We took our time getting started this morning. The climb yesterday took a lot out of everyone, but one of the many rewards of the effort was a good night’s sleep. The sun rises over our mountains and invites us to begin a new day. The mountains that stand guard over our campsite have become familiar friends. Their faces are as recognizable to us as our family’s. I will miss them when we leave.
After a breakfast of hot cereal and hard-boiled eggs, we assemble in the sunshine for Tai Chi. It feels good to gently stretch our muscles after the demanding workout yesterday. Judith, a 59 year-old breast cancer survivor, is the perfect Tai Chi instructor. Her gentle voice and compassionate nature allow us to derive more than just a physical benefit from the Tai Chi. The group exercise makes me feel more connected to the group and to our world.
Following Tai Chi, I share with the group a reflection from our writer-friend, John O’Donohue. It’s called, “On Waking.”
I give thanks for arriving
Safely in a new dawn,
For the gift of eyes
To see the world,
The gift of mind
To feel at home
In my life.
The waves of possibility
Breaking on the shore of dawn,
The harvest of the past
That awaits my hunger,
And all the furtherings
This new day will bring.
Before leaving our campsite, we take down the strands of prayer flags that we had strung 3 days before. For the past several days they had been visible companions. A thousand faces of friends and family flying colorfully in the Himalayan breeze. As I place my prayer flags in my backpack, I share with the group a flag that has special significance. It’s a green flag with the face of a handsome young man smiling confidently at the world. This is Chris. He was a patient of mine who died at age 21 of metastatic chordoma, an unusual type of malignant sarcoma. This prayer flag was the beginning of our prayer flag project, a project that over the past two years has seen over 2000 prayer flags be created by family and friends to honor and remember individuals whose lives have been affected by cancer. The flag I hold in my hand now was lovingly made by Chris’s parents and contains a beautiful letter to Chris from his father. I read the flag to our team and we all choke to hold back tears, some of us unsuccessfully. It reminds us of why we are here. We did not come to Nepal just to climb a mountain. We came here because cancer will cause the death of 600,000 Americans this year, and that is just not acceptable. As I tell our group about Chris, his energy, his talent, his personality, everyone thinks of the loss that each of their prayer flags represent. These sacred flags tie us to our purpose and mission. Even as they reside in the bottom of our backpacks on the journey down the mountain, they provide us lift and support.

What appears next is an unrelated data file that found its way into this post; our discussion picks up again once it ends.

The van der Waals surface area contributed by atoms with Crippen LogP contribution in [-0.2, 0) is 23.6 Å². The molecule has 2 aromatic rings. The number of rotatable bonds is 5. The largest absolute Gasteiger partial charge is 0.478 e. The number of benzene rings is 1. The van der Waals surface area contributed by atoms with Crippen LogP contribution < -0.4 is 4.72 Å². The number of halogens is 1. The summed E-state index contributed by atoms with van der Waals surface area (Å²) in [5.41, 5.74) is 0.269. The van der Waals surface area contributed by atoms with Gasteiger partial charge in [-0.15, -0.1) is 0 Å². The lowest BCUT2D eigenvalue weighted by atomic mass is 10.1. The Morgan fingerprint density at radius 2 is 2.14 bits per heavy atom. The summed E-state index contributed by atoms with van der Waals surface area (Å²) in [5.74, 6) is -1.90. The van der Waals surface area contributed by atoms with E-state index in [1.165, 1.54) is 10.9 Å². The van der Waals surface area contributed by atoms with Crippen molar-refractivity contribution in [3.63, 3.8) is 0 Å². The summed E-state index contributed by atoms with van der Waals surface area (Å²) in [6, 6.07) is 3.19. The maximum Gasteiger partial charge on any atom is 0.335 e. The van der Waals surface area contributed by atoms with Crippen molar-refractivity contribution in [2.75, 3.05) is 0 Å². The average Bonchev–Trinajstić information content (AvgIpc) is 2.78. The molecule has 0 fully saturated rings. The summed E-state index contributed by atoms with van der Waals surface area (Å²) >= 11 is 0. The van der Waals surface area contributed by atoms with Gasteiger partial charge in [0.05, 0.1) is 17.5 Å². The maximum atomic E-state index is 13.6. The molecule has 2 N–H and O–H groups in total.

On the hike down the mountain, I walk with Kay, a 59 year-old breast cancer survivor and teacher. Kay had a very difficult time with altitude once we arrived at base camp. She wasn’t able to climb to the summit of Imja Tse, but she is now feeling great. She tells me that although the trip was difficult, she would do again in a heartbeat. She also tells me how grateful she is for her tent mate, Kelly, a 42 year-old melanoma survivor. Kelly helped nurse Kay back to health. None of us can do this journey solo. We all take care of each other and Kay is so appreciative of Kelly’s compassionate care. Kay is now strong again and hiking with determination. She’s enjoying the beautiful mountain scenery and looking forward to teaching her students in Murray, Iowa about the mountains and the culture of the Himalaya.
I turn back frequently as I hike down the valley to take a look at Imja Tse. I feel a bittersweetness. She’s not even out of sight, but already I’m missing her. I remind myself that the trip is not over. We still have 3 days of hiking left. It’s too soon to think of this as a trip complete. As I’ve been reminding everyone for weeks, “it’s a journey, not a destination.” I remind myself, “Be Here Now.” I focus on what’s ahead and the beauty of the mountains and the people I’m with.
Our home for tonight is Pangboche. The tea room is on the second floor and there are windows on three sides. It’s a great space for us to commune. Before dinner, Father Frank says mass. A German couple that is staying at the lodge that night joins us for mass. They are Lutheran, but find comfort in the fellowship. Their journey through the mountains has kindled a sense of spirituality as well.
After a dinner of rice, vegetables and fried Spam, our Sherpa staff surprises us with a large cake for dessert. The cake is decorated with a frosting sculpture of Mount Imja Tse protruding from the top like a stegosaurus spine. Around the sugary mountain is the phrase “Congratulations on Your Success.” I remind our Sherpas that it has truly been “Our” success. They have been an integral part of our team from day one. “None of us is as good as all of us.”